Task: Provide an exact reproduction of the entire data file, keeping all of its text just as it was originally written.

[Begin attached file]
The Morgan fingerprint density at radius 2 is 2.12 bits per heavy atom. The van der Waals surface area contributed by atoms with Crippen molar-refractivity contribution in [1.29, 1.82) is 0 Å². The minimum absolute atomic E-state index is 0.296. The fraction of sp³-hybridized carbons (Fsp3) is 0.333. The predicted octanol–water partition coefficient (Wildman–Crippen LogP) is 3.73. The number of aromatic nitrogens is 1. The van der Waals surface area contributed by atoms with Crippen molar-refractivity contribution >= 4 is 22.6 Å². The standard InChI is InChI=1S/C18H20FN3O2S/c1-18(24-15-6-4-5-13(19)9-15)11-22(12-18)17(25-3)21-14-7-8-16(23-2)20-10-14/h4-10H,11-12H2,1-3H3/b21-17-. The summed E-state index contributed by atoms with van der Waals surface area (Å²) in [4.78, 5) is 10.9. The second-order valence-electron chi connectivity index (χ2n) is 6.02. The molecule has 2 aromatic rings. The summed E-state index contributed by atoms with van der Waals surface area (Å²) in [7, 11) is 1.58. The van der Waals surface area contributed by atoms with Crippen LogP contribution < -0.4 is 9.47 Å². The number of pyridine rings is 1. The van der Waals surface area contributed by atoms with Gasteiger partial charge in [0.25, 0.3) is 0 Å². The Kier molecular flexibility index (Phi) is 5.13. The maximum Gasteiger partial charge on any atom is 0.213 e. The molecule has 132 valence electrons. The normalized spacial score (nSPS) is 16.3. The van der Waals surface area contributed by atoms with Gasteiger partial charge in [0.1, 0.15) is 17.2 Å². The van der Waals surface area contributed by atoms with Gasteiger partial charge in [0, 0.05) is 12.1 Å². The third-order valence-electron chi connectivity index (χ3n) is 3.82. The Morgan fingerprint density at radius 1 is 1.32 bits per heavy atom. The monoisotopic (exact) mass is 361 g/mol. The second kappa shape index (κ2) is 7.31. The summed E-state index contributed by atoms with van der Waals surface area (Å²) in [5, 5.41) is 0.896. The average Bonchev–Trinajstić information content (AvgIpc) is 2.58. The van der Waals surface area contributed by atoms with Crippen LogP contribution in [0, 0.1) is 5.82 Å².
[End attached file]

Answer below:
The Morgan fingerprint density at radius 2 is 2.12 bits per heavy atom. The van der Waals surface area contributed by atoms with Crippen molar-refractivity contribution in [1.29, 1.82) is 0 Å². The minimum absolute atomic E-state index is 0.296. The fraction of sp³-hybridized carbons (Fsp3) is 0.333. The predicted octanol–water partition coefficient (Wildman–Crippen LogP) is 3.73. The number of aromatic nitrogens is 1. The van der Waals surface area contributed by atoms with Crippen molar-refractivity contribution >= 4 is 22.6 Å². The standard InChI is InChI=1S/C18H20FN3O2S/c1-18(24-15-6-4-5-13(19)9-15)11-22(12-18)17(25-3)21-14-7-8-16(23-2)20-10-14/h4-10H,11-12H2,1-3H3/b21-17-. The summed E-state index contributed by atoms with van der Waals surface area (Å²) in [4.78, 5) is 10.9. The second-order valence-electron chi connectivity index (χ2n) is 6.02. The molecule has 2 aromatic rings. The summed E-state index contributed by atoms with van der Waals surface area (Å²) in [7, 11) is 1.58. The van der Waals surface area contributed by atoms with Crippen LogP contribution < -0.4 is 9.47 Å². The number of pyridine rings is 1. The van der Waals surface area contributed by atoms with Gasteiger partial charge in [0.25, 0.3) is 0 Å². The Kier molecular flexibility index (Phi) is 5.13. The maximum Gasteiger partial charge on any atom is 0.213 e. The molecule has 132 valence electrons. The normalized spacial score (nSPS) is 16.3. The van der Waals surface area contributed by atoms with Gasteiger partial charge in [0.1, 0.15) is 17.2 Å². The van der Waals surface area contributed by atoms with Gasteiger partial charge in [0, 0.05) is 12.1 Å². The third-order valence-electron chi connectivity index (χ3n) is 3.82. The Morgan fingerprint density at radius 1 is 1.32 bits per heavy atom. The monoisotopic (exact) mass is 361 g/mol. The second kappa shape index (κ2) is 7.31. The summed E-state index contributed by atoms with van der Waals surface area (Å²) in [5, 5.41) is 0.896. The average Bonchev–Trinajstić information content (AvgIpc) is 2.58. The van der Waals surface area contributed by atoms with Crippen LogP contribution in [0, 0.1) is 5.82 Å².